Oil and Gas Execs Say Focus on Renewable Energy Sources Key to Addressing Declining Oil Reserves, KPMG Survey Finds But Mass Production of Renewable Fuel Not A Near-Term Possibility, Say 60

Percent

60 Percent Believe Trend of Declining Reserves is Irreversible



    HOUSTON, May 11 /PRNewswire/ -- Oil and Gas Executives say government
 involvement in supporting the development of renewable energy sources is
 necessary to alleviate the problem of declining oil reserves, according to
 the results of a survey conducted by KPMG LLP, the audit, tax and advisory
 firm.
     In the KPMG survey, which polled 553 financial executives from oil and
 gas companies in April 2007, twenty-five percent of the respondents said
 that at least 75 percent of government funding into energy should be
 directed at the renewable sources sector and a further 44 percent said that
 at least 50 percent of funding should be allocated in the same way. These
 feelings stem from the overwhelming majority, or 82 percent, citing
 declining oil reserves as a concern.
     "These executives are deeply concerned about declining oil reserves, a
 situation they see as irreversible and worsening," said Bill Kimble,
 National Line of Business Leader, Industrial Markets for KPMG LLP. "They
 see renewable energy sources as a lifeline but our survey shows that the
 execs recognize they cannot count on them as a solution in the short-term.
 Consequently, oil and gas companies are sending a clear signal to the
 government that intervention is needed."
     While oil and gas executives are keen to see renewable energy sources
 becoming a mass produced reality, 60 percent say that will not be possible
 by 2010. Of those that believe it will, 18 percent say ethanol is the most
 viable for mass production by then, 13 percent say biodiesel and only 3
 percent say cellulosic ethanol.
     Sixty percent of the executives believe that the trend of declining oil
 reserves is irreversible. And, when asked about the impact of emerging
 markets, such as China, will have on declining oil reserves, almost 70
 percent of the executives said that it would lead the situation to worsen.
     The executives also clearly see that there are steps that individuals
 can take to alleviate the issue of declining oil reserves.
     "One-third of oil and gas executives questioned said that the next time
 they are purchasing a family car they would consider one that consumes less
 gasoline, such as a hybrid," said Kimble. "They clearly see demand-side as
 part of the solution to declining oil reserves."
     When executives were asked about their upstream capital spending in the
 2006 survey, the majority indicated that investment will be a factor in
 helping them manage declining oil reserves. Sixty-nine percent said that it
 would increase by more than 10 percent, a jump of 49 percent over 2005. The
 2007 survey suggests that increases in spending are flattening, with 35
 percent saying they expect and increase of more than 10 percent, 19 percent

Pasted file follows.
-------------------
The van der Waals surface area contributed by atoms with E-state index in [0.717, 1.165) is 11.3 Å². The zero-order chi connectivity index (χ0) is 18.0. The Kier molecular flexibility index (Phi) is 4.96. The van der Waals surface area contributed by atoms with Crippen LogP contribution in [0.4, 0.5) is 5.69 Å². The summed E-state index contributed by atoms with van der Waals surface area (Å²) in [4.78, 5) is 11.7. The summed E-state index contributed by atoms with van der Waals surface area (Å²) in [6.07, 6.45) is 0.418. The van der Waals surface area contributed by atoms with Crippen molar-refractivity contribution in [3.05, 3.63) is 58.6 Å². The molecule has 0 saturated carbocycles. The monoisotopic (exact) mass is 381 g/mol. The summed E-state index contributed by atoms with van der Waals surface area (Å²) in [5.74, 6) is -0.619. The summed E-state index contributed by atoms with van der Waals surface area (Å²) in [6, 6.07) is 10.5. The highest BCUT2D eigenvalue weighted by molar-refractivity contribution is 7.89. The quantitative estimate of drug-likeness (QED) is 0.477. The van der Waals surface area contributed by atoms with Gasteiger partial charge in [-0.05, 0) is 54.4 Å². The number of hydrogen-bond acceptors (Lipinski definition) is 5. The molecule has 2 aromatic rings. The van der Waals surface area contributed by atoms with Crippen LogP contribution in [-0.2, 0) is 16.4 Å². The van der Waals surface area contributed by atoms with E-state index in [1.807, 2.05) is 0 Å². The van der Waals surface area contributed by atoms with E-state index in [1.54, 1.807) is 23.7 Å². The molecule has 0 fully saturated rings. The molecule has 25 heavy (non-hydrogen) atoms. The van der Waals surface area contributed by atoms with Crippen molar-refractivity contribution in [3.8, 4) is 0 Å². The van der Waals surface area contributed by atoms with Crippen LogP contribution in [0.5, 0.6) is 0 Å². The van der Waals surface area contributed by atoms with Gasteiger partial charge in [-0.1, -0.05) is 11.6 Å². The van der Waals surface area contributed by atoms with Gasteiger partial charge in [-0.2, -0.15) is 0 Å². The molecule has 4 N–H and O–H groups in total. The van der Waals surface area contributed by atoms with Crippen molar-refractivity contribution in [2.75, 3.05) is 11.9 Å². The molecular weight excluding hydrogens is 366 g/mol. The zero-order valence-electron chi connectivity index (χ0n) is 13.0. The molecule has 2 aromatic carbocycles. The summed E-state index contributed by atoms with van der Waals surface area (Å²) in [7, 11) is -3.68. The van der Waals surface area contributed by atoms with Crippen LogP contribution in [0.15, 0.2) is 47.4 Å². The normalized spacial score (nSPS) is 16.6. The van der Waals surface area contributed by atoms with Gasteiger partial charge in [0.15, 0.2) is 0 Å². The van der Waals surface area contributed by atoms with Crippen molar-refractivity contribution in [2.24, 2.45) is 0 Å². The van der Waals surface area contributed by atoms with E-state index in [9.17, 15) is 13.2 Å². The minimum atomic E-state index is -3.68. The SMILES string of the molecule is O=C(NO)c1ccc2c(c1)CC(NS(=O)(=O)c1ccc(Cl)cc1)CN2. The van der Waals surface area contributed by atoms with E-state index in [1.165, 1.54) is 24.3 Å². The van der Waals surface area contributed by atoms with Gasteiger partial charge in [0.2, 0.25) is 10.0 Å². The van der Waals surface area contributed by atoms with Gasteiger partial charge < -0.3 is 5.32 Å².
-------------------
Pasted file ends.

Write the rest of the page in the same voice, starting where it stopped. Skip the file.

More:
saying they expect an increase of up to ten percent, and 38 percent say it
 will stay the same. Only seven percent expect to see a decrease.
     Mergers and acquisitions continue to be a trend, with 24 percent of the
 executives saying that they expect their company to be involved in one in
 the next year -- a three percent increase over last year's survey. Sixty
 eight percent of respondents expect private equity to play a larger role
 over the next year than it has in previous years.
     As financial executives, the respondents put a great deal of their
 focus on the risks facing their companies. Forty-four percent say that the
 biggest risk facing their company at this time is financial; such as
 satisfying news regulatory requirements and shareholder demands. The next
 biggest risks cited, at nine percent each, were "political unrest in
 certain countries in which your company has operations" and "insufficient
 access to drilling rigs".
     Other Findings
     Sixty-five percent of the respondents say that while they believe
 global warming is occurring, it is a natural weather cycle, and 11 percent
 say that they do not believe it is occurring. Just under a quarter believe
 CO-2- induced global warming is occurring.
     KPMG will be discussing these survey results during its Fifth Annual
 Global Energy Conference, the event for financial executives in the oil and
 gas industry on May 22nd and 23rd at the Intercontinental Hotel in Houston.
 This year's keynote speakers will be William H. Donaldson, the 27th
 Chairman of U.S. Securities and Exchange Commission and David Crane,
 President and Chief Executive Officer, NRG Energy, Inc.
     The conference will address global issues and will feature leaders in
 the industry from around the world. Topics that will be addressed include:
 Business Challenges Facing Today's Energy CEO; Alternative Energy -- The
 Real Story; and Utilizing Tax Incentives in Alternative Energy Projects.
 Please see the conference website for more information
 www.kpmgglobalenergyconference.com.
     KPMG LLP, the audit, tax and advisory firm (www.us.kpmg.com), is the
 U.S. member firm of KPMG International. KPMG International's member firms
 have 103,000 professionals, including 6,700 partners, in 144 countries.
     Contact: Sam Azzouni
              KPMG LLP
              Tel: (201) 307-8386
 
 

SOURCE KPMG LLP

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